It’s thirteen slices of roughly-four-minute-long angry anti-pop that deserves to find a wide audience, not just in the techno-emo area that it’s initially targeting.

Loraine James: For You And I

 Posted by Stuart Bruce (@)   Electronics / EBM / Electronica
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Sep 17 2019
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Artist: Loraine James
Title: For You And I
Format: CD & Vinyl
Label: Hyperdub
“For You And I” is an intricate and complex glitch-electronica work that credits the multicultural character and musical diversity of London as its starting point. Rhythms ranging from relatively steady grime beats to thoroughly mashed-up, Aphex Twin-level distorted craziness are the core, a steady mix of gutpunching subbass and crisp distortion that always keeps you on your toes. On top sits a variety of decorative elements, odd melodic items, synth notes, short vocal noises and the like, but they always feel somewhat secondary- it’s the beats that are the real meat here.

On tracks like “So Scared”, it’s almost purely a rhythm track for nearly two minutes before breaking into a truly twisted, Venetian Snares-esque broken-jungle affair, while “Sick 9” is a sort of glitchy techno, looping number vocalisations over bubbly bass oddness. “Vowel Consonant” opens as downtempo, almost electro-lounge, but builds up in steps over six minutes, gradually adding more frantic elements until by the time the screaming starts five minutes in, it makes total sense.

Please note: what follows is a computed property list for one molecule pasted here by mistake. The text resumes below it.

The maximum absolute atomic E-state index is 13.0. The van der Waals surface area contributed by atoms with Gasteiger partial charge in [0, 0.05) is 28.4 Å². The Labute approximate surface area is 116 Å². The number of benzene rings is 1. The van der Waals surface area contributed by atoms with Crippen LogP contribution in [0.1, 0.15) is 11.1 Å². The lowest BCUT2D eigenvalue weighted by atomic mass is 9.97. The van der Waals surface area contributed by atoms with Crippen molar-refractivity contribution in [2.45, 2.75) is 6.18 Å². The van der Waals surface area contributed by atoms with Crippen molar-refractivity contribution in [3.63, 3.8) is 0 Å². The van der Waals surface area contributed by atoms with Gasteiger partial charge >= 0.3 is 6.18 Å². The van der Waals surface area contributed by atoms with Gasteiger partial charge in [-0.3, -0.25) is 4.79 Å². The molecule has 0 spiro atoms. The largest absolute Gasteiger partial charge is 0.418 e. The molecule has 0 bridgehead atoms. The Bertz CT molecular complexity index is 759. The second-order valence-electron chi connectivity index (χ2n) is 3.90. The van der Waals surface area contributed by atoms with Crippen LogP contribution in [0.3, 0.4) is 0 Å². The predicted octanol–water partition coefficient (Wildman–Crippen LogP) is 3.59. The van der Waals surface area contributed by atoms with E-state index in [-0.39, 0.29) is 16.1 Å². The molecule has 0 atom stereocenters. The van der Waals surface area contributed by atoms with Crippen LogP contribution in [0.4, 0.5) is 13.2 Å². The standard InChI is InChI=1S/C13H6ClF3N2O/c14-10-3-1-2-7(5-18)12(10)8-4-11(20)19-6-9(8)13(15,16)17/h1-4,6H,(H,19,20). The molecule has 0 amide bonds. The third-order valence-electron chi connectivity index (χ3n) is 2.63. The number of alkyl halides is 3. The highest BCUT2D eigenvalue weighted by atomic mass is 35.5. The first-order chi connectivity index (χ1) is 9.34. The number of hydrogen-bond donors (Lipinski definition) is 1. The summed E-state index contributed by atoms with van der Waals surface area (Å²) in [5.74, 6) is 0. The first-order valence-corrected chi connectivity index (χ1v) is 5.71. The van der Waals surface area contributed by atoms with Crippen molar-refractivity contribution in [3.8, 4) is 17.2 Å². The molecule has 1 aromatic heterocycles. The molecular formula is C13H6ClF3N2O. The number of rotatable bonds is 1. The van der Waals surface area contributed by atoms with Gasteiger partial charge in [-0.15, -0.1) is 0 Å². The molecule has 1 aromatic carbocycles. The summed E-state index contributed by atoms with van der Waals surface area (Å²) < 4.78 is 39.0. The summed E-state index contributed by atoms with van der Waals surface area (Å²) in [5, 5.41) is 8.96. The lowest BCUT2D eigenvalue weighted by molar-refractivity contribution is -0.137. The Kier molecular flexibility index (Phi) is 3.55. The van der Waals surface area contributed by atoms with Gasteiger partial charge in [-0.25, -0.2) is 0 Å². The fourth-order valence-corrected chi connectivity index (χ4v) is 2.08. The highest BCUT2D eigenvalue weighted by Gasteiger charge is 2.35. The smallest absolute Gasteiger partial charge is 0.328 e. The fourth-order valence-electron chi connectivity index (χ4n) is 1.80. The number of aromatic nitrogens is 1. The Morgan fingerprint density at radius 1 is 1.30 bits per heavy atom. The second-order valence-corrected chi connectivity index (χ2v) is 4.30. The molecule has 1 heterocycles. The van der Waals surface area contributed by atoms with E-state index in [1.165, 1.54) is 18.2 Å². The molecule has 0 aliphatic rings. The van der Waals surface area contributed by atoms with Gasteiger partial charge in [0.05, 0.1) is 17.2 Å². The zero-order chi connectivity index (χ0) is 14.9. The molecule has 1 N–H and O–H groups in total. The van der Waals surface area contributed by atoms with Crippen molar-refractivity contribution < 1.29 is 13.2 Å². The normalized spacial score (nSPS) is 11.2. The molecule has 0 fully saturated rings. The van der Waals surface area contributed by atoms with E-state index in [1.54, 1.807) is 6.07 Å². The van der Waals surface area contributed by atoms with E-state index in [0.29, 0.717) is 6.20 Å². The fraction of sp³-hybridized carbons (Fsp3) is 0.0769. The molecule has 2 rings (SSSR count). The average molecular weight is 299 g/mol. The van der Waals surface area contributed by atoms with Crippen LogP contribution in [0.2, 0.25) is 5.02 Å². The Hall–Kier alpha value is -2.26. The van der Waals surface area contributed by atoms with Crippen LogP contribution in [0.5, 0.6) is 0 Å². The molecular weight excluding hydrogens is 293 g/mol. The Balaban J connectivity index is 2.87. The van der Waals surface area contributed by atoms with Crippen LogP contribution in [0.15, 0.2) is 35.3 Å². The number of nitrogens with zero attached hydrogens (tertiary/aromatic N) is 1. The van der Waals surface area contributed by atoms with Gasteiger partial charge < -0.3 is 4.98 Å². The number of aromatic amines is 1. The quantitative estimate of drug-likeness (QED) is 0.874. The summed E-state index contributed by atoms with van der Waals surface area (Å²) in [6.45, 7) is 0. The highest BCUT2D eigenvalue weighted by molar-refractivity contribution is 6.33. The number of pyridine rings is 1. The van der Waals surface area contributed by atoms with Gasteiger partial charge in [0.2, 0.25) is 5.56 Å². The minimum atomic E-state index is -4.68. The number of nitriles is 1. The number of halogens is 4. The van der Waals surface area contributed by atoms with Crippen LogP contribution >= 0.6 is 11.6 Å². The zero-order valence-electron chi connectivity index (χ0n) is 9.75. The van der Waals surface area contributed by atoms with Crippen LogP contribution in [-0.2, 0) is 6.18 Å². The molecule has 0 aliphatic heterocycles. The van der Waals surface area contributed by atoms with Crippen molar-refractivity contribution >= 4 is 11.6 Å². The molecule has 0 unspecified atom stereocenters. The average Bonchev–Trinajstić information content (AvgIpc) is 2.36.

There are some mellower moments; the album is quite personal, according to the accompanying press release, but that isn’t a vibe that cuts through all that strongly overall. The exercise in contrasts with which the looped grime-like vocal snippet demanding “step it up bitch” plays against the warm mellow synth chords in opener “Glitch Bitch” is becoming a bit of an old trick in electronica terms, but it’s still powerful. “Sensual”, adding near-kitsch jazzy organ sounds and a tripped-out vocal from Theo about drifting through space, is a really pleasant bit of post-triphop, if post-triphop is a thing; if it wasn’t a thing before, it’s a thing now.

Le3 Black contributes to two tracks and leaves you wanting more; “Dark As Fuck” is (predictably) the album’s darkest point, a true delve into sinister grime, while on “My Future” he only arrives halfway through the track, rolling a more incredulous, weary lyric on power and having seen it all before.

If you like your beats heavy and seriously broken up, expressive and devoid of the usual posturing and over-masculine attitudes, and if you’re looking for something fresh, you should definitely check this out.

Proc Fiskal: Sheekit Doss

 Posted by Stuart Bruce (@)   Electronics / EBM / Electronica
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Sep 16 2019
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Artist: Proc Fiskal
Title: Sheekit Doss
Format: 12" vinyl + Download
Label: Hyperdub